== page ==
Most of their first team players are yet to reach their peak, and that augurs well for the club in the upcoming season. The likes of Manchester City, Manchester United, Arsenal, Chelsea, and Liverpool will come back stronger next season, but Spurs have the advantage of having a well-settled team, who have already developed a lot of chemistry among themselves.

Pochettino is soon expected to sign a new deal which will keep him at the club till 2021, and he has expressed his desire to build a legacy which could rival that of Sir Alex Ferguson's at Manchester United. It is a long road to take, but they have already begun their journey down that road.

A new 61,000 all-seater stadium is set to host them from the 2018-19 season, which will not only increase their gate receipts, but will also feature facilities which can rival anyone in England. They already have a new training ground in Enfield, which is one of the best in the world.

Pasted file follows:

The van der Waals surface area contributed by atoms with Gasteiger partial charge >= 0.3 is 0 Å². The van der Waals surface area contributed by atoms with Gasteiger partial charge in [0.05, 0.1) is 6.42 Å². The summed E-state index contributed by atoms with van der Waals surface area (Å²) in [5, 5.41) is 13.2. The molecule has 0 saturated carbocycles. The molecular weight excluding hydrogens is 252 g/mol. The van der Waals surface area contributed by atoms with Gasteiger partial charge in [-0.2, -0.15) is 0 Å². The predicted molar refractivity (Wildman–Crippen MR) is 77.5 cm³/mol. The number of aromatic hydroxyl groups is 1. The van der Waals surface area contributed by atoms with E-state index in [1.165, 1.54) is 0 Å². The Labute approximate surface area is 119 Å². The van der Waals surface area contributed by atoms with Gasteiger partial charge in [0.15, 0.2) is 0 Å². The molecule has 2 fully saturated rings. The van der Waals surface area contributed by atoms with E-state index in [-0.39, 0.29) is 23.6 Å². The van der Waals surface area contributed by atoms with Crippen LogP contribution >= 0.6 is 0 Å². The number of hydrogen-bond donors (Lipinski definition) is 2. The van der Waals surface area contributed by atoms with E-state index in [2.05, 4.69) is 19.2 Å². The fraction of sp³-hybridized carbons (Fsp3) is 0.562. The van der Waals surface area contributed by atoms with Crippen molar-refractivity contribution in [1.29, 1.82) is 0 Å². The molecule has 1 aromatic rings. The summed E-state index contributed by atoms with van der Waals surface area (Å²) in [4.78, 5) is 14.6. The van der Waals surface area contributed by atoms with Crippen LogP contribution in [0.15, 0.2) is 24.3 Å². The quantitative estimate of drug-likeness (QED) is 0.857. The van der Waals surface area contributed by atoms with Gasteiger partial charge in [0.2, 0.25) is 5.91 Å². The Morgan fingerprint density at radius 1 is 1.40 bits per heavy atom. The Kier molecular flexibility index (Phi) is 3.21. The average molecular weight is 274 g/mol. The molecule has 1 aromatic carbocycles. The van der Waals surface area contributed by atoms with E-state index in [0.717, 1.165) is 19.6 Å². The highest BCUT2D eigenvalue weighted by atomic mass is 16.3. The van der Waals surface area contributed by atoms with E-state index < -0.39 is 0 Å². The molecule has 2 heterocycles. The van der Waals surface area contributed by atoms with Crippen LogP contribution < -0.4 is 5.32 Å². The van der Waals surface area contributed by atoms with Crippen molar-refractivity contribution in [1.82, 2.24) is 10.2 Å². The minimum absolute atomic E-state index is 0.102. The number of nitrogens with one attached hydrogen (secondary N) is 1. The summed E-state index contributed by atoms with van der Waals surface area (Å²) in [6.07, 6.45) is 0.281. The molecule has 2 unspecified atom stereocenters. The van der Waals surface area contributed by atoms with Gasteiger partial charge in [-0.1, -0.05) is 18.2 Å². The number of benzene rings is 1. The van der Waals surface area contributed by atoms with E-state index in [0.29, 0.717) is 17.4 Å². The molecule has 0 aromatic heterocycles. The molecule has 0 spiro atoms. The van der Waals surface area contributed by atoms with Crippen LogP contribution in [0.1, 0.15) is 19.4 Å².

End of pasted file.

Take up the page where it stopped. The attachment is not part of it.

Pochettino has taken his time, but he has established a healthy regime at the club. He is the first to arrive at the training ground every morning, and often the last to leave. His training methods and fitness programs have ensured that the players can give their all on the pitch. After all, a tactical system which depends on pressing can be very taxing on the players if they do not have the required level of fitness. The lack of muscular injuries at the club this season has been noticeable, in fact, Spurs have been one of the most consistent teams in terms of their starting lineup, alongside the champions Leicester City.

The players have a healthy mutual respect for each other, and they are required to shake hands with their teammates and the staff members when they enter the training ground. Pochettino has made it clear that he will not tolerate violation of his code of conduct – Andros Townsend, who had an altercation with a fitness coach during his time Spurs, can testify to that from Newcastle. It also helps that most of the players are of the same age group, and there are no big egos in the dressing room.